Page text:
If you study engineering, medicine, law, or almost any of the other subjects taught at university, you learn this, and you learn that, and in the end you know some things that others do not. Philosophy is different, and rather unique in that regard. After studying it for many years, I feel like I know not more but less than when I started, and I suspect the feeling is common among philosophers. That is because philosophy is not so much about providing answers as it is about asking questions. A consequence, unfortunately, is that the value of studying philosophy is easily underestimated. After all, what use is an academic discipline that cannot provide definite answers? With so many mundane yet significant day-to-day problems, why waste time and resources on splitting hairs and pondering in abstract thought? The concern behind these questions might seem particularly relevant in Tanzania, where a large portion of the population still lives in poverty and there is an understandable longing for immediate practical results, and it might be part of the reason why the Department of Philosophy at Tanzania’s oldest public university, the University of Dar es Salaam, was finally established only five years ago, in 2013.
Despite its inability to provide definitive answers, however, philosophy is anything but the futile hair-splitting it is commonly perceived to be, and relevant to virtually every aspect of human life. Its greatest value lies in teaching us how to think clearly and critically, and how to tell a good from a bad argument, which in turn enables us to make more informed decisions, be better citizens, and live more meaningful and authentic lives. Philosophy is the invitation to free ourselves from prejudice and bias, and the all-too-often narrow boundaries of religion, culture, and tradition, and to think for ourselves.
While students of philosophy do acquire some knowledge during the course of their study, namely of the history of philosophy as well as of philosophical concepts, terms, and theories, more importantly they actively engage with ideas, and the relations between ideas, and develop a profound appreciation for how proper attention to empirical facts, being logical and open-minded, and clarity are key to doing that well. Students of philosophy are taught and encouraged to embrace and internalize the value of respect for diverse perspectives, and of a thoughtful, sincere, and civil exchange of ideas and opinions, even and especially if those are controversial.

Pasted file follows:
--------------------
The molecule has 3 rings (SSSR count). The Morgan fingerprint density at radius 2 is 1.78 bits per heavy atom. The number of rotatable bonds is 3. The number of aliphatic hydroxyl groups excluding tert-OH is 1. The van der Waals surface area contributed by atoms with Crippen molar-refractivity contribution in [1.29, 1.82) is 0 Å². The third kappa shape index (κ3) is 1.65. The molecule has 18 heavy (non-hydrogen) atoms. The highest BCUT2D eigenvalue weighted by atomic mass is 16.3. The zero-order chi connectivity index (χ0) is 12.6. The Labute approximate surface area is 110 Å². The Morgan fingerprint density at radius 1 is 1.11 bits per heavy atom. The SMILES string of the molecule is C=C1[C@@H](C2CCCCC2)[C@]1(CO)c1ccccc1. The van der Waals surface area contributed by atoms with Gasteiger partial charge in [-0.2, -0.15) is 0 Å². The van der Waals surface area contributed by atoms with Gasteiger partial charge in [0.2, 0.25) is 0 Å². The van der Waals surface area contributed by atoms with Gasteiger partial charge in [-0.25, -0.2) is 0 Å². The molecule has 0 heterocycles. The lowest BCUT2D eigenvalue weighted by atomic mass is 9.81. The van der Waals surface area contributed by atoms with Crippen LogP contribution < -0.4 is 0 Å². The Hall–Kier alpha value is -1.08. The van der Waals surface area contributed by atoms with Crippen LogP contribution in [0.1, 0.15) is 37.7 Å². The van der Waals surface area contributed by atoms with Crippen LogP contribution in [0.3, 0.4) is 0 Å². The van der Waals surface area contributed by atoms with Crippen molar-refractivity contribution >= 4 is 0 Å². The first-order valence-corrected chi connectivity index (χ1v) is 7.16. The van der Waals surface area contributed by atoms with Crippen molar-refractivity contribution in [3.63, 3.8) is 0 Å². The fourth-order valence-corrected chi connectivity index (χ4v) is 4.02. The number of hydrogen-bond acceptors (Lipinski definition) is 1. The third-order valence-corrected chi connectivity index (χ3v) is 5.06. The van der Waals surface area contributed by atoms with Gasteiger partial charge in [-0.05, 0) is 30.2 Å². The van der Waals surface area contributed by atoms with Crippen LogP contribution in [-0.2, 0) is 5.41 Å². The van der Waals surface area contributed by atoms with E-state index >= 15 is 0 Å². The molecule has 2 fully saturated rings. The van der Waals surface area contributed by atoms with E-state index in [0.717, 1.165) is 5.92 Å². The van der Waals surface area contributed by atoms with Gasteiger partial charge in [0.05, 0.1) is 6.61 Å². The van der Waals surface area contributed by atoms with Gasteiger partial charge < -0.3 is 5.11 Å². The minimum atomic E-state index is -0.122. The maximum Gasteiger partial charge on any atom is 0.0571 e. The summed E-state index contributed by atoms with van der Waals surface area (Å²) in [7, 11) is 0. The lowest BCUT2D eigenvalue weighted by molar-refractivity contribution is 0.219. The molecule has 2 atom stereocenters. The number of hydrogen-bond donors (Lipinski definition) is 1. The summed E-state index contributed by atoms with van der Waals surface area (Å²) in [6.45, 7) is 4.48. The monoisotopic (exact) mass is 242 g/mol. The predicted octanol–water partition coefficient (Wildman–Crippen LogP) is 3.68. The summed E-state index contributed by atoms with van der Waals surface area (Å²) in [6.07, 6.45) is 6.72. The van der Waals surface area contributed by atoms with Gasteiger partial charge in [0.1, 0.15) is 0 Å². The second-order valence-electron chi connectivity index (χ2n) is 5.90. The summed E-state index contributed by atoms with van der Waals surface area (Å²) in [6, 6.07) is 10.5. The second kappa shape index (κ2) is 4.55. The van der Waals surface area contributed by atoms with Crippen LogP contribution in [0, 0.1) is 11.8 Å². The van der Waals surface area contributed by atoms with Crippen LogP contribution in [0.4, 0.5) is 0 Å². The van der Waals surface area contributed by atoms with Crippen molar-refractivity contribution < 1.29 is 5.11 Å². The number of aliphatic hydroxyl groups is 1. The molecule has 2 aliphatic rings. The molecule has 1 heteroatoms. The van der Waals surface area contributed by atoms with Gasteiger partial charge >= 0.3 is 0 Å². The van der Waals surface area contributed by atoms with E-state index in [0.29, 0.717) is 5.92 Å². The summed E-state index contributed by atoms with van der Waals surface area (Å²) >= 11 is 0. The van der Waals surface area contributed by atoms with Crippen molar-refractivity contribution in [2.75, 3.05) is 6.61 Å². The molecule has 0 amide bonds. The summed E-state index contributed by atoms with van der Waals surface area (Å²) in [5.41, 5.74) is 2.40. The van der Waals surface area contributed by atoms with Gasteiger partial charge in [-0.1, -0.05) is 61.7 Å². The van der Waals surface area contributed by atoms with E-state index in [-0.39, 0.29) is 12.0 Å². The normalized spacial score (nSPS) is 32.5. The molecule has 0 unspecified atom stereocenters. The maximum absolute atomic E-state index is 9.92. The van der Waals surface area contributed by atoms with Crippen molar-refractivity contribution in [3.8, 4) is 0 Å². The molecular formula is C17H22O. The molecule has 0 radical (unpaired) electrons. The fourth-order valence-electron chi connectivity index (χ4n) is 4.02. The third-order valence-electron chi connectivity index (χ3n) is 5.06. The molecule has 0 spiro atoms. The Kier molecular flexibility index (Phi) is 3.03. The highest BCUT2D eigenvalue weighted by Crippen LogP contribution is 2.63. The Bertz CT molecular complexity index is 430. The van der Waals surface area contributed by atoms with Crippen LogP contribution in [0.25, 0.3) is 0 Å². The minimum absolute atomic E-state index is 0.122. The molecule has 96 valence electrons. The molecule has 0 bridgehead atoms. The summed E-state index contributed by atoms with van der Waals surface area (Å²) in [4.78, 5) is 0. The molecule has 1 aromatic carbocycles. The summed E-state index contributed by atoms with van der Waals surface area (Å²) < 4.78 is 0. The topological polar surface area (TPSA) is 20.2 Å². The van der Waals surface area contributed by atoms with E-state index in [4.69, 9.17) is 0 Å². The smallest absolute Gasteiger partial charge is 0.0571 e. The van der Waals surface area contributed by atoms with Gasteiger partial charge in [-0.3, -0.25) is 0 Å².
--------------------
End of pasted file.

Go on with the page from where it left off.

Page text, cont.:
The skills students acquire while studying philosophy are useful not only in the pursuit of philosophy, narrowly construed. Rather, they are readily transferable to almost all areas of human intellectual activity. It is no coincidence that some of the world’s most successful executives, including Hedge fund manager George Soros, former Hewlett-Packard CEO Carly Fiorina, and PayPal co-founder Peter Thiel, were philosophy majors. Philosophers are problem solvers. They think independently, they convince and persuade, they know how to conduct research and manage information, and they can communicate and argue effectively in speech and writing. Industry and other non-academic employers are waking up to these facts, and increasingly recognize and learn to appreciate the unique and highly useful skill set philosophers bring to the table. If you are a recruiter, you should take a closer look next time a philosophy graduate’s CV lands on your desk. Your company will thank you.
Students of philosophy no longer sit under olive trees, pondering the meaning of life and stroking their beards. They gain real-life qualifications and workplace skills. Some of them become professional philosophers, and there is a great need for more of those in Tanzania, but most do not. They become lawyers, politicians, diplomats, journalists, educators, businessmen, bankers, social workers, and the list goes on, and philosophy, through their lives and work, will continue to shape the world and the way we live.
Versions of this article were published under the following titles:
“Philosophy means business,” The Citizen (Tanzania, 29 September 2018)
“Philosophy means business,” Dhaka Tribune (Bangladesh, 8 October 2018)